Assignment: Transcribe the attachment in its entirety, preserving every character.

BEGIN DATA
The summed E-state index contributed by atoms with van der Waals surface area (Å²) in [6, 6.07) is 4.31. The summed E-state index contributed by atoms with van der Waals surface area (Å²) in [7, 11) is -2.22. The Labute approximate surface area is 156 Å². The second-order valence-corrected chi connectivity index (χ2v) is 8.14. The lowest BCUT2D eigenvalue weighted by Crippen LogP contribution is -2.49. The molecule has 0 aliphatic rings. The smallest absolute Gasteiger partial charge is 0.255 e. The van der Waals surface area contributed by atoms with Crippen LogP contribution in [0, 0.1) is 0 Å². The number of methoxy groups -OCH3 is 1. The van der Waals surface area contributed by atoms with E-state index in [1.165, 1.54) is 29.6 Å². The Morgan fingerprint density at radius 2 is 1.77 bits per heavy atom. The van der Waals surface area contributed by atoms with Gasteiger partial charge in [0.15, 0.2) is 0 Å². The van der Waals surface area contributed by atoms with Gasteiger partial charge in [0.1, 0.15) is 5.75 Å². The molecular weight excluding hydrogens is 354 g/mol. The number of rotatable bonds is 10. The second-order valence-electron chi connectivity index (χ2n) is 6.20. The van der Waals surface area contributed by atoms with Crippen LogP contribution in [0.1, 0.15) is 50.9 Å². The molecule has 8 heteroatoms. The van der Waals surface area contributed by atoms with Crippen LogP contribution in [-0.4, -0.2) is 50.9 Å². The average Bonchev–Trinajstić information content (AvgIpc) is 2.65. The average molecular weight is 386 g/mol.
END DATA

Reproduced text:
The summed E-state index contributed by atoms with van der Waals surface area (Å²) in [6, 6.07) is 4.31. The summed E-state index contributed by atoms with van der Waals surface area (Å²) in [7, 11) is -2.22. The Labute approximate surface area is 156 Å². The second-order valence-corrected chi connectivity index (χ2v) is 8.14. The lowest BCUT2D eigenvalue weighted by Crippen LogP contribution is -2.49. The molecule has 0 aliphatic rings. The smallest absolute Gasteiger partial charge is 0.255 e. The van der Waals surface area contributed by atoms with Crippen LogP contribution in [0, 0.1) is 0 Å². The number of methoxy groups -OCH3 is 1. The van der Waals surface area contributed by atoms with E-state index in [1.165, 1.54) is 29.6 Å². The Morgan fingerprint density at radius 2 is 1.77 bits per heavy atom. The van der Waals surface area contributed by atoms with Gasteiger partial charge in [0.15, 0.2) is 0 Å². The van der Waals surface area contributed by atoms with Gasteiger partial charge in [0.1, 0.15) is 5.75 Å². The molecular weight excluding hydrogens is 354 g/mol. The number of rotatable bonds is 10. The second-order valence-electron chi connectivity index (χ2n) is 6.20. The van der Waals surface area contributed by atoms with Crippen LogP contribution in [0.1, 0.15) is 50.9 Å². The molecule has 8 heteroatoms. The van der Waals surface area contributed by atoms with Crippen LogP contribution in [-0.4, -0.2) is 50.9 Å². The average Bonchev–Trinajstić information content (AvgIpc) is 2.65. The average molecular weight is 386 g/mol.